‘Does Sergeant Draper know that I’m a vegetarian? Most Englishmen find that a difficult concept to grasp.’
‘Yes, he does.’
While it pleased Kiran that the major was thoroughly apprised of his dietary requirements, he found it a little disconcerting.
‘If you don’t mind me asking, major, how do you know so much about me? I’ve only been in England for four months. I assumed I was living in perfect obscurity.’
‘That’s an interesting question, isn’t it? How many of us in this modern age can actually live in perfect obscurity? This is the age of the telephone and the telegraph, the census and the electoral register, the professional police force and the private detective.’
‘You found me with a private detective?’
‘As a matter of fact, I didn’t. I first heard about you from a…a third party. I was told a brilliant young Indian scholar had come to England and was going up to Trinity College, Cambridge, in the autumn. In the meantime, he was working as a bookmaker’s assistant to make ends meet. I imagine your mathematical skills are useful in that line of work.’
‘They are, though it’s very simple work.’
‘For you, I’m sure. Though it’s unfortunate your researches at some of our London gambling houses were truncated so abruptly. You could have made a sight more money in that environment.’
Kiran gulped and felt the sweat surface on his forehead.
‘This is very embarrassing, major,’ he said, laughing awkwardly. ‘I had no wish to cause such a kerfuffle. I did not know it was illegal, or at least unacceptable, to record the results of the roulette wheel and the baccarat table. My purpose was merely to gather enough data to see if the outcomes were genuinely the result of chance. Certainly, with the roulette wheel, there are several other factors that may affect the result. The balance, the level of the table, the way the croupier tosses the ball, even the temperature of the room.’
‘So you began at Whitestone’s, posing as an Indian prince.’
‘There are plenty of Indian princes in London gambling establishments. I thought it the best disguise given the colour of my skin.’
Lock laughed. ‘I admire your pluck. But look, you must be thirsty. Let me order us some drinks. Draper should be here with the food soon.’
Lock signalled to the barmaid and ordered a pint of bitter for himself and a lemonade for Kiran.
After the drinks had arrived and they had both taken a draught, Lock said, ‘Three gambling houses, and each time you were spotted and thrown out.’
‘It was the notebook that gave me away. I can remember a sequence of about forty numbers but after that my memory fails me. I had to write down the sequences, but it was hard to do that discreetly. There are eyes everywhere in such places.’ Kiran paused. ‘Did you hear about all this from your third party?’
Lock shook his head. ‘I have contacts in the Metropolitan Police. I asked them if they had anything on a young Indian visitor.’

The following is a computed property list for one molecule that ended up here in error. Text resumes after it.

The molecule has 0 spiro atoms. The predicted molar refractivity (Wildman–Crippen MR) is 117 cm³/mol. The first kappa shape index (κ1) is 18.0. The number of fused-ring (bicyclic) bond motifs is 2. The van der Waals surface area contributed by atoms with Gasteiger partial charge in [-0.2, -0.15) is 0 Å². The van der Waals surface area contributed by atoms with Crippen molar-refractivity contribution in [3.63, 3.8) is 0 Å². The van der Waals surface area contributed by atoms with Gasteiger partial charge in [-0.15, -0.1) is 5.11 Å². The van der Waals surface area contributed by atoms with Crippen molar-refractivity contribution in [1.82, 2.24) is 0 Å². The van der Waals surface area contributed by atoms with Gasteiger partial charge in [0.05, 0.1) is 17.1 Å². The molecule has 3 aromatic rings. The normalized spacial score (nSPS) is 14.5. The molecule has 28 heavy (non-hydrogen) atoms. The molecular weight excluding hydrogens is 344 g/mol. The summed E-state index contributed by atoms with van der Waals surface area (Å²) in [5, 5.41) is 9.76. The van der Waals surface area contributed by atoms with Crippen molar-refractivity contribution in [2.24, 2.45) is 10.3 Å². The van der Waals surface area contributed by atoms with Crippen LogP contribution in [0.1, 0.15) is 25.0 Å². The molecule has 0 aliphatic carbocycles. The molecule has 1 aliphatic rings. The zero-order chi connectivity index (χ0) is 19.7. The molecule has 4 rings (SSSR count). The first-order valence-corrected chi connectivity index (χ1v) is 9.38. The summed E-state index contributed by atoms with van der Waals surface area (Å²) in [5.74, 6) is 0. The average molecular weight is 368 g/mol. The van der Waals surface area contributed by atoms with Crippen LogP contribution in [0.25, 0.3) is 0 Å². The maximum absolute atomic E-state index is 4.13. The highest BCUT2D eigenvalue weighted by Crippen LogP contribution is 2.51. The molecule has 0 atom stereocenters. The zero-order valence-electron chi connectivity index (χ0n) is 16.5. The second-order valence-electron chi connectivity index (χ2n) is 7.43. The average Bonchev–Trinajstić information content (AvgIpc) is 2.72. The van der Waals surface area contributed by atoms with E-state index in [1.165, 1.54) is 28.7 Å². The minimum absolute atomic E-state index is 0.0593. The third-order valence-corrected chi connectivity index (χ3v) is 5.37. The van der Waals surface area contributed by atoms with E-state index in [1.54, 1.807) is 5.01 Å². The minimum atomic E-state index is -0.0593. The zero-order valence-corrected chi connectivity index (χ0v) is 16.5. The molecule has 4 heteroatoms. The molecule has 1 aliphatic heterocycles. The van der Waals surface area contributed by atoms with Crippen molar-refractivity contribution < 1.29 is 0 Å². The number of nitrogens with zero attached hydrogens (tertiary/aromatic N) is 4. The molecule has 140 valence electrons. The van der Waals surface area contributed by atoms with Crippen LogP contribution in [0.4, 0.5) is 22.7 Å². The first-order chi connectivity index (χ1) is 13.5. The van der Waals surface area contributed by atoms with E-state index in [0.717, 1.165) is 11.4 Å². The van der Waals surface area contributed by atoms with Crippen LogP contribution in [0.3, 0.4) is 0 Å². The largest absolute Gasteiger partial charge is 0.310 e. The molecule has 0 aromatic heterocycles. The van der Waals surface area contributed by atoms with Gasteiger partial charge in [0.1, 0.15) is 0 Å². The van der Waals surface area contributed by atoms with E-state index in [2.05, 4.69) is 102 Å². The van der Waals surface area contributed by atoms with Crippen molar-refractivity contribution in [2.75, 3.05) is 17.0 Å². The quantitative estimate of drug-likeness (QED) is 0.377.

‘But I was never charged with anything!’ Kiran said hotly.
Lock made what Kiran assumed was a placatory gesture. ‘I know. The police spoke to you only because the owners put pressure on them. I’m sure you can guess they have friends in high places.’
‘Yes, they warned me off. And the owners circulated my description to the other London gambling houses. It was impossible to continue.’
‘So you got a job with a bookmaker.’
‘Yes, though it doesn’t pay very well. And I can’t place any bets myself. Though I’m not sure how feasible it would be to develop a mathematical system for predicting horse races.’
‘Surely that’s all down to factors like the horse’s condition, the state of the turf, the weather, the skill of the jockey, and so on?’
‘Ah, but if one could analyse those factors in sufficient detail, and then quantify them to a sufficient degree of exactitude, one would have the key to horse racing. God is a mathematician and therefore everything in the cosmos is susceptible to mathematical analysis.’
Lock looked unconvinced, but Kiran was as certain of the truth of his statement as he was that he was a conscious soul.
‘Now here’s Draper with our food,’ Lock said.
Kiran looked up and saw a stout fellow of medium height with red hair approaching their table. Following him was a stouter woman, her dark hair half-hidden under a cook’s cap. They carried trays laden with dishes, wafting the delightful and homely smell of spices. Kiran breathed deeply of the nostalgic scents of cumin, coriander, cardamom, chilli, and ginger.
The others in the dining room had a mixed reaction to the exotic smells. Some wrinkled their noses and some puffed furiously on their pipes and cigarettes in a kind of olfactory combat. But some appeared to be intrigued, craning their necks to see what unusual fare was being borne to the table of the two unlikely dining companions.
‘Sergeant Draper, Mrs Beck, I’d like to introduce Mr Nambudiri, who is visiting us from India and has been longing, I think, for a taste of his homeland.’
As he laid the plates on the table, Draper said apologetically, ‘Now see here, Mr Nambudiri, I’m not presuming this is anything like your mother’s cooking, or any of your aunties, for that matter. But I spent a fair bit of time learning about the cooking in dear old India when me and the major were there. So I hope it won’t be too far off the mark for you. Now the major tells me you’re from down Malabar way. Well, this isn’t what you might genuine Malabar cuisine. But I’ve done my best with what I could pick up in London’.